Anyways, I’m getting off topic here. I want to give some practical advice, but perhaps sharing a bit of my story has put things into perspective for you guys. Set the scene if you will. Now I can’t promise that the suggestions and recommendations based on my experiences are the right thing to do. Or that they will help everyone. I’m not a psychologist or an expert on grief. So have a read through and simply pick out bits that you may feel are helpful to your situation.

Here’s how you can help someone who has lost a friend or family member in the days following the event.

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What not to say

I think personally, the worst stuff people say to you at this point is the standard stuff. The things that everyone says and assumes it’s helpful. Like ‘it’s all going to be ok’ (F**k you, no it’s not), ‘I know how you feel’ (no, you definitely don’t) and the worst one, ‘it will get easier’. You see the problem with the statements is that you can’t promise they will come true.

When someone has just experienced the death of a friend or family member, they can’t get their head around everything being ok, ever. In their eyes, their world has literally stopped. They can’t see further into the future at this point, so why would they think it will get better? You probably will think I’m being a tad overdramatic here as these aren’t mean things to say. But you’ll only really understand once you’re grieving yourself.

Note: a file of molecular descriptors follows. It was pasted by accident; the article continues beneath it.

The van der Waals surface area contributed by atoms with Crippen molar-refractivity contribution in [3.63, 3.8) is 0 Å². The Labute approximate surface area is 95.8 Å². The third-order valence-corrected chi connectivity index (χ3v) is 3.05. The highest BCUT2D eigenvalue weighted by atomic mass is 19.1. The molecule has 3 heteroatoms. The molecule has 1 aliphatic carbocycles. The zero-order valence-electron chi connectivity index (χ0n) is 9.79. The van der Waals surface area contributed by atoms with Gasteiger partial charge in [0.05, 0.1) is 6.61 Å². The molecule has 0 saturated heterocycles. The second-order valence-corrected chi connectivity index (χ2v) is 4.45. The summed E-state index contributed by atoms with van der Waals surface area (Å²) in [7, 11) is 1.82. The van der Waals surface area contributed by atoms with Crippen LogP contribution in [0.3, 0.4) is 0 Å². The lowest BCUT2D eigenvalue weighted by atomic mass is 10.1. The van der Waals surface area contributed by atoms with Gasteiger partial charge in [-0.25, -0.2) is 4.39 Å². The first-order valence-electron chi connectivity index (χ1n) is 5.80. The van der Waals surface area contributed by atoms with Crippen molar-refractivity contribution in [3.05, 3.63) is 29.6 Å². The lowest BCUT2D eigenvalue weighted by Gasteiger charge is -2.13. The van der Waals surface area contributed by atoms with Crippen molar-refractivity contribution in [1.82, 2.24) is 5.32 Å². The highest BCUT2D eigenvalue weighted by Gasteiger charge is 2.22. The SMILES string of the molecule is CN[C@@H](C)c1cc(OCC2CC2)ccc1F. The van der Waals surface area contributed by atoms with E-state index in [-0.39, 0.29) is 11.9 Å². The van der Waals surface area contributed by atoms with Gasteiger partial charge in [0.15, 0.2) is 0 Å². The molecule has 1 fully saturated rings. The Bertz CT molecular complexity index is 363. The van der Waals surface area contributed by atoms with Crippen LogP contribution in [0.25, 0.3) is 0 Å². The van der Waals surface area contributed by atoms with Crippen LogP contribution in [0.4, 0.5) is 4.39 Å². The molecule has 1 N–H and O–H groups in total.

And definitely, don’t try and compare their situation to anyone else. Like the death of your pet hampster. Or worse, suggest that there are more tragic things going on in the world, and that their loss isn’t that bad. I don’t think many people would say this but you’d be surprised. What I mean is saying something like ‘Oh I know someone called John Smith, he lost his father and brother in the same week’. And try to suggest that this is worse. Because right after someone you love dies, you literally can’t imagine anything worse, and you don’t want to.

Instead of relying on the go to statements, all you really need to say is the truth. Say you’ll be there for them every step of the way. Say you can’t understand their pain but you know it must be awful. Don’t try and make things sound better, or that what is happening shouldn’t bring their lift to a halt, because it does. It totally derails your life. It completely alters your perception of life.